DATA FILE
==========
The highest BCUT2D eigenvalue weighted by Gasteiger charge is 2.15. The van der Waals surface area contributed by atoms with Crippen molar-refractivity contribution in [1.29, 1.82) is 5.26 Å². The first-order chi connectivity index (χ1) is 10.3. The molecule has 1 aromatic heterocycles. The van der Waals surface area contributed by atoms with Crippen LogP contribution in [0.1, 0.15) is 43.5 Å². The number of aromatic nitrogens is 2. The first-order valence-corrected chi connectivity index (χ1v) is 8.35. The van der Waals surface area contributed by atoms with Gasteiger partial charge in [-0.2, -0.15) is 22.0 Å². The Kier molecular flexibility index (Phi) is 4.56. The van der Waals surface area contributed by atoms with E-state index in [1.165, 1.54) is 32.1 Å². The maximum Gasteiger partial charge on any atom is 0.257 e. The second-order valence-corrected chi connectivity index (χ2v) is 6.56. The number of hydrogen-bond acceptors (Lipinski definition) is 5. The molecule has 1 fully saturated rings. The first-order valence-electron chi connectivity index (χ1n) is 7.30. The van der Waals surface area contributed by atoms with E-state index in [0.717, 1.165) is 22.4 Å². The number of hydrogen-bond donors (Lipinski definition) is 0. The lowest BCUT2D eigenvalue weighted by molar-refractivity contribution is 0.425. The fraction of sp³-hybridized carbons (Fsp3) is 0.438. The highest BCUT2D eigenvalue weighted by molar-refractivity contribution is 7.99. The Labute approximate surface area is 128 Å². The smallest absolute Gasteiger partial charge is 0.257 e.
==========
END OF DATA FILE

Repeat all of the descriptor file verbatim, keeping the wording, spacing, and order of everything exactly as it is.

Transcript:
The highest BCUT2D eigenvalue weighted by Gasteiger charge is 2.15. The van der Waals surface area contributed by atoms with Crippen molar-refractivity contribution in [1.29, 1.82) is 5.26 Å². The first-order chi connectivity index (χ1) is 10.3. The molecule has 1 aromatic heterocycles. The van der Waals surface area contributed by atoms with Crippen LogP contribution in [0.1, 0.15) is 43.5 Å². The number of aromatic nitrogens is 2. The first-order valence-corrected chi connectivity index (χ1v) is 8.35. The van der Waals surface area contributed by atoms with Gasteiger partial charge in [-0.2, -0.15) is 22.0 Å². The Kier molecular flexibility index (Phi) is 4.56. The van der Waals surface area contributed by atoms with E-state index in [1.165, 1.54) is 32.1 Å². The maximum Gasteiger partial charge on any atom is 0.257 e. The second-order valence-corrected chi connectivity index (χ2v) is 6.56. The number of hydrogen-bond acceptors (Lipinski definition) is 5. The molecule has 1 fully saturated rings. The first-order valence-electron chi connectivity index (χ1n) is 7.30. The van der Waals surface area contributed by atoms with E-state index in [0.717, 1.165) is 22.4 Å². The number of hydrogen-bond donors (Lipinski definition) is 0. The lowest BCUT2D eigenvalue weighted by molar-refractivity contribution is 0.425. The fraction of sp³-hybridized carbons (Fsp3) is 0.438. The highest BCUT2D eigenvalue weighted by molar-refractivity contribution is 7.99. The Labute approximate surface area is 128 Å². The smallest absolute Gasteiger partial charge is 0.257 e.